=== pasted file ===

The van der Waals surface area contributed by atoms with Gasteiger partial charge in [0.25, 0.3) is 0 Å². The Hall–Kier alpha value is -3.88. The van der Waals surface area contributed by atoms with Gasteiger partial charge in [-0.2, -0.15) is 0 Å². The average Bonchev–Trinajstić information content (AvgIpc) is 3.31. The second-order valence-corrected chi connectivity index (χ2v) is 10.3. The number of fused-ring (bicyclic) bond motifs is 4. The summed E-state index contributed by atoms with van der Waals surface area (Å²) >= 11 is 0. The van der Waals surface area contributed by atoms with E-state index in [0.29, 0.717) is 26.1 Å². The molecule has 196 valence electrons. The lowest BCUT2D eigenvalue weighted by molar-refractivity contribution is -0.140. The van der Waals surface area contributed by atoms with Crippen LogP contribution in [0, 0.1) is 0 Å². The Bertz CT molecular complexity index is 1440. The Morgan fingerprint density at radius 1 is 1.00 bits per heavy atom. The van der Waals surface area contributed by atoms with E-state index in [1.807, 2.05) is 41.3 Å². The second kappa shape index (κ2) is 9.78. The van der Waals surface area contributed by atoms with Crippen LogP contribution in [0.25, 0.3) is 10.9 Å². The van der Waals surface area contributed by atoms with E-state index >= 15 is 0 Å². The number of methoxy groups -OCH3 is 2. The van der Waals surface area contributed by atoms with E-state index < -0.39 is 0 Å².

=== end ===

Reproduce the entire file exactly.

The van der Waals surface area contributed by atoms with Gasteiger partial charge in [0.25, 0.3) is 0 Å². The Hall–Kier alpha value is -3.88. The van der Waals surface area contributed by atoms with Gasteiger partial charge in [-0.2, -0.15) is 0 Å². The average Bonchev–Trinajstić information content (AvgIpc) is 3.31. The second-order valence-corrected chi connectivity index (χ2v) is 10.3. The number of fused-ring (bicyclic) bond motifs is 4. The summed E-state index contributed by atoms with van der Waals surface area (Å²) >= 11 is 0. The van der Waals surface area contributed by atoms with E-state index in [0.29, 0.717) is 26.1 Å². The molecule has 196 valence electrons. The lowest BCUT2D eigenvalue weighted by molar-refractivity contribution is -0.140. The van der Waals surface area contributed by atoms with Crippen LogP contribution in [0, 0.1) is 0 Å². The Bertz CT molecular complexity index is 1440. The Morgan fingerprint density at radius 1 is 1.00 bits per heavy atom. The van der Waals surface area contributed by atoms with E-state index in [1.807, 2.05) is 41.3 Å². The second kappa shape index (κ2) is 9.78. The van der Waals surface area contributed by atoms with Crippen LogP contribution in [0.25, 0.3) is 10.9 Å². The van der Waals surface area contributed by atoms with E-state index >= 15 is 0 Å². The number of methoxy groups -OCH3 is 2. The van der Waals surface area contributed by atoms with E-state index < -0.39 is 0 Å².